Sony Cybershot TX5 Brief Review


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  • 10.2 megapixels
  • 4x optical oom
  • Optical image stabilization
  • 3-inch touchscreen LCD
  • 720p HD video
  • Waterproof (10 ft), shockproof (5 ft), freezeproof (-14 F), and dustproof
  • Exmor R CMOS sensor
  • iSweep Panorama mode
  • Captures to Memory Stick Duo/Memory Stick PRO Duo/Memory Stick PRO-HG Duo media and SD/SDHC memory cards
  • Release Date: 2010-04-15
  • Final Grade: 84 4.2 Star Rating: Recommended

Sony Cybershot TX5
10.2 megapixels; 4x optical oom; Optical image stabilization; 3-inch touchscreen LCD; 720p HD video; Waterproof (10 ft), shockproof (5 ft), freezeproof (-14 F), and dustproof; Exmor R CMOS sensor; iSweep Panorama mode; Captures to Memory Stick Duo/Memory Stick PRO Duo/Memory Stick PRO-HG Duo media and SD/SDHC memory cards;
By , Last updated on: 9/29/2014

All the cool kids are doing it, so Sony jumped on the bandwagon and released a rugged digital camera, too. The TX5 isn't as tough as competitors like the Olympus TOUGH 8010, but it is a whole lot sleeker. It's pencil thin (like T-series models are) and it features a spacious 3-inch touchscreen LCD, which manages to hold up to a surprising amount of abuse. But the best feature is the Exmor R CMOS sensor, which gives the TX5 the best image quality of any rugged camera, a genre typical known for dull, white-specked photos. If you're a mountain climber, look at a more rugged model, but the TX5 is rugged enough for all other purposes and takes the best pictures in its class.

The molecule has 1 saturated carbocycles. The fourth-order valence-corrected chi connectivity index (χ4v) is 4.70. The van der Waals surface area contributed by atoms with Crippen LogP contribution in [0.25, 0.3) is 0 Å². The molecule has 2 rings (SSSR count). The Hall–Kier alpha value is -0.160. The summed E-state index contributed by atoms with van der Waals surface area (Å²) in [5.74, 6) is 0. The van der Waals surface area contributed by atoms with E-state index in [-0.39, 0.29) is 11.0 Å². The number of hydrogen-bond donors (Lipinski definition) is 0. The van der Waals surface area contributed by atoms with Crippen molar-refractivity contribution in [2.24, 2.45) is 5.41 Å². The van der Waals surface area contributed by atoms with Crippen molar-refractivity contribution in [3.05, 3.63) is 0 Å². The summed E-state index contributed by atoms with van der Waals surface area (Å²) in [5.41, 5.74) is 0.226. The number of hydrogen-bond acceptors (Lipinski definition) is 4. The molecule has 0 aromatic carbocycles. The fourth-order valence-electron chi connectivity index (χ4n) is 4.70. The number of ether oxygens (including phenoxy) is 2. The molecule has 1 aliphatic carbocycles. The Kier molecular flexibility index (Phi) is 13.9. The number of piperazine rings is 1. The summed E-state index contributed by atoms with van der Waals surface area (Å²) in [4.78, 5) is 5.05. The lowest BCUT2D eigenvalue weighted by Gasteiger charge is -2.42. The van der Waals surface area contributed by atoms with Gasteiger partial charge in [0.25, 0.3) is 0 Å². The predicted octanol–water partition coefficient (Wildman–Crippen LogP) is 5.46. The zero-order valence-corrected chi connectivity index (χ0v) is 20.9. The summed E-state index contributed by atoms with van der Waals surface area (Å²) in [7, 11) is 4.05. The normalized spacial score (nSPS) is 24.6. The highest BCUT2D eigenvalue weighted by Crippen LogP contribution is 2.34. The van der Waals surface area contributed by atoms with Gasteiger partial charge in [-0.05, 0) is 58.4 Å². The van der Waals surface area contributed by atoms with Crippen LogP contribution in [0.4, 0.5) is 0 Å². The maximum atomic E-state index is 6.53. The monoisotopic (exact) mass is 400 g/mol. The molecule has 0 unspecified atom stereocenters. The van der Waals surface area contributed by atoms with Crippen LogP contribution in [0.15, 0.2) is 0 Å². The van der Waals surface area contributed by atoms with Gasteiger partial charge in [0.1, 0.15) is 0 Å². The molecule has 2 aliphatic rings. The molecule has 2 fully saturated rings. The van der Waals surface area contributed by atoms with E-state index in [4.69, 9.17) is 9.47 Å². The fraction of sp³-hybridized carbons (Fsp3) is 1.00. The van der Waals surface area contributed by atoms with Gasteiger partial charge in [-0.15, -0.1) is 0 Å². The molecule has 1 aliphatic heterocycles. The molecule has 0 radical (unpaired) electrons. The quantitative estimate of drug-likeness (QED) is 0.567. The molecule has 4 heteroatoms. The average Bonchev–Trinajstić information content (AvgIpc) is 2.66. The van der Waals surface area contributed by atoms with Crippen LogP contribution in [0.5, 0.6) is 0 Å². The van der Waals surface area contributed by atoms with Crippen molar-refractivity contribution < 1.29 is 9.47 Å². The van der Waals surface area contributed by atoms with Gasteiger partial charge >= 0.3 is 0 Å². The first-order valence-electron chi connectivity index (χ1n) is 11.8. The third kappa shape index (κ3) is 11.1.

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Sony Reviews

Sony has been at the forefront of the market for consumer electronics for the past 30 years by offering innovative imaging products in response to changes in the market. Sony has made cameras that are ideal for casual users, hobbyists, and professional photographers through their dedication to implementing the most current technology with a sleek and minimal style, resulting in an end result of the highest quality.

Sony was the first to put a full-frame sensor inside of a mirrorless camera, the A7 and A7R, and a little later, the A7S. While the first-of-its-kind cameras aren't without flaws, Sony executed their ideas fairly well and made some pretty solid cameras to start the new line.

Speaking of first-of-its kind, Sony also designed a “camera-without-a-camera,” the QX10 and QX100. These cameras have a sensor and lens, but no operating system—instead, consumers use their smartphone via wi-fi or NFC to operate the camera. While the cameras certainly have flaws (mainly in the slow response due to operating through wi-fi), we still have to applaud Sony for the way they've responded to the rise in smartphone photography (plus the cameras have actually sold remarkably well).

Sony has also been highly successful with the RX compact camera line that began with the RX100, a compact camera with a 1” sensor, excellent image quality and full manual modes. The camera has since seen some solid updates, and remains a good option. Sony also added the RX10, a camera with a 1” sensor but instead of focusing on compact size, adds a much bigger zoom.

While their focus is on more advanced models, it’s usually a pretty safe bet to pick up a Sony compact, even a budget priced one, and still get a lot of bang for your buck. We're also big fans of Sony's designs, making their cameras easy to use and adjust, like the HX400 that has an automatic sensor on the electronic viewfinder as well as a control ring around the lens.

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